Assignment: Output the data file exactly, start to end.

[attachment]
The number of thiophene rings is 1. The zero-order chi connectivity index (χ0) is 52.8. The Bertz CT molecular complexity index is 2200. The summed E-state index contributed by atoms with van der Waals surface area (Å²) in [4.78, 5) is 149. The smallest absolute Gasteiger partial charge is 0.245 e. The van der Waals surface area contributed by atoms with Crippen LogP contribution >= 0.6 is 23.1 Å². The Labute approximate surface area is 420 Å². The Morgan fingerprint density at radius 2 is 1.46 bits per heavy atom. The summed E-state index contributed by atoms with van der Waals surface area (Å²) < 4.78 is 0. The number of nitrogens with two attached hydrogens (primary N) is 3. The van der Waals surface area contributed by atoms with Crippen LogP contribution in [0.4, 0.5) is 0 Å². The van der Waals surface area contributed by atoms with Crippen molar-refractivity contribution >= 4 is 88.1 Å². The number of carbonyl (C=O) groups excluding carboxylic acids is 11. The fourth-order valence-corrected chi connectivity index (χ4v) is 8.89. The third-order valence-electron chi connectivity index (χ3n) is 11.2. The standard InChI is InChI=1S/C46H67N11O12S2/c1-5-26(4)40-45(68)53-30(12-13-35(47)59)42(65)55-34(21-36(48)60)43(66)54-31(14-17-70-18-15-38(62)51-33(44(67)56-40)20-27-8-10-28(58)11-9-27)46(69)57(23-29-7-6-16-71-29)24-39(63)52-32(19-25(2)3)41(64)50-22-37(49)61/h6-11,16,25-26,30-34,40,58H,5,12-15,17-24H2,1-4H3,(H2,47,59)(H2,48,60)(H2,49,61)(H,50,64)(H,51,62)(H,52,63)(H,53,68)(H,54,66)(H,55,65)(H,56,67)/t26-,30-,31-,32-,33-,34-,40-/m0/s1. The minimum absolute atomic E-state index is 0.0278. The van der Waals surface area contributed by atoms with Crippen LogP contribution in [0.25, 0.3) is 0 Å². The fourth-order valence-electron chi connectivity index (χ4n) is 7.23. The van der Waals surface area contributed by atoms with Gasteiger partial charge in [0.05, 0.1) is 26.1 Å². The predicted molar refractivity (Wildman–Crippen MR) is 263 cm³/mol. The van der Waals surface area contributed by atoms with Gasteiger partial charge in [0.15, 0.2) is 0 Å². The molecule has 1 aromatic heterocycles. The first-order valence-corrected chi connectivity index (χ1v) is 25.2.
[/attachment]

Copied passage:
The number of thiophene rings is 1. The zero-order chi connectivity index (χ0) is 52.8. The Bertz CT molecular complexity index is 2200. The summed E-state index contributed by atoms with van der Waals surface area (Å²) in [4.78, 5) is 149. The smallest absolute Gasteiger partial charge is 0.245 e. The van der Waals surface area contributed by atoms with Crippen LogP contribution >= 0.6 is 23.1 Å². The Labute approximate surface area is 420 Å². The Morgan fingerprint density at radius 2 is 1.46 bits per heavy atom. The summed E-state index contributed by atoms with van der Waals surface area (Å²) < 4.78 is 0. The number of nitrogens with two attached hydrogens (primary N) is 3. The van der Waals surface area contributed by atoms with Crippen LogP contribution in [0.4, 0.5) is 0 Å². The van der Waals surface area contributed by atoms with Crippen molar-refractivity contribution >= 4 is 88.1 Å². The number of carbonyl (C=O) groups excluding carboxylic acids is 11. The fourth-order valence-corrected chi connectivity index (χ4v) is 8.89. The third-order valence-electron chi connectivity index (χ3n) is 11.2. The standard InChI is InChI=1S/C46H67N11O12S2/c1-5-26(4)40-45(68)53-30(12-13-35(47)59)42(65)55-34(21-36(48)60)43(66)54-31(14-17-70-18-15-38(62)51-33(44(67)56-40)20-27-8-10-28(58)11-9-27)46(69)57(23-29-7-6-16-71-29)24-39(63)52-32(19-25(2)3)41(64)50-22-37(49)61/h6-11,16,25-26,30-34,40,58H,5,12-15,17-24H2,1-4H3,(H2,47,59)(H2,48,60)(H2,49,61)(H,50,64)(H,51,62)(H,52,63)(H,53,68)(H,54,66)(H,55,65)(H,56,67)/t26-,30-,31-,32-,33-,34-,40-/m0/s1. The minimum absolute atomic E-state index is 0.0278. The van der Waals surface area contributed by atoms with Crippen LogP contribution in [0.25, 0.3) is 0 Å². The fourth-order valence-electron chi connectivity index (χ4n) is 7.23. The van der Waals surface area contributed by atoms with Gasteiger partial charge in [0.05, 0.1) is 26.1 Å². The predicted molar refractivity (Wildman–Crippen MR) is 263 cm³/mol. The van der Waals surface area contributed by atoms with Gasteiger partial charge in [0.15, 0.2) is 0 Å². The molecule has 1 aromatic heterocycles. The first-order valence-corrected chi connectivity index (χ1v) is 25.2.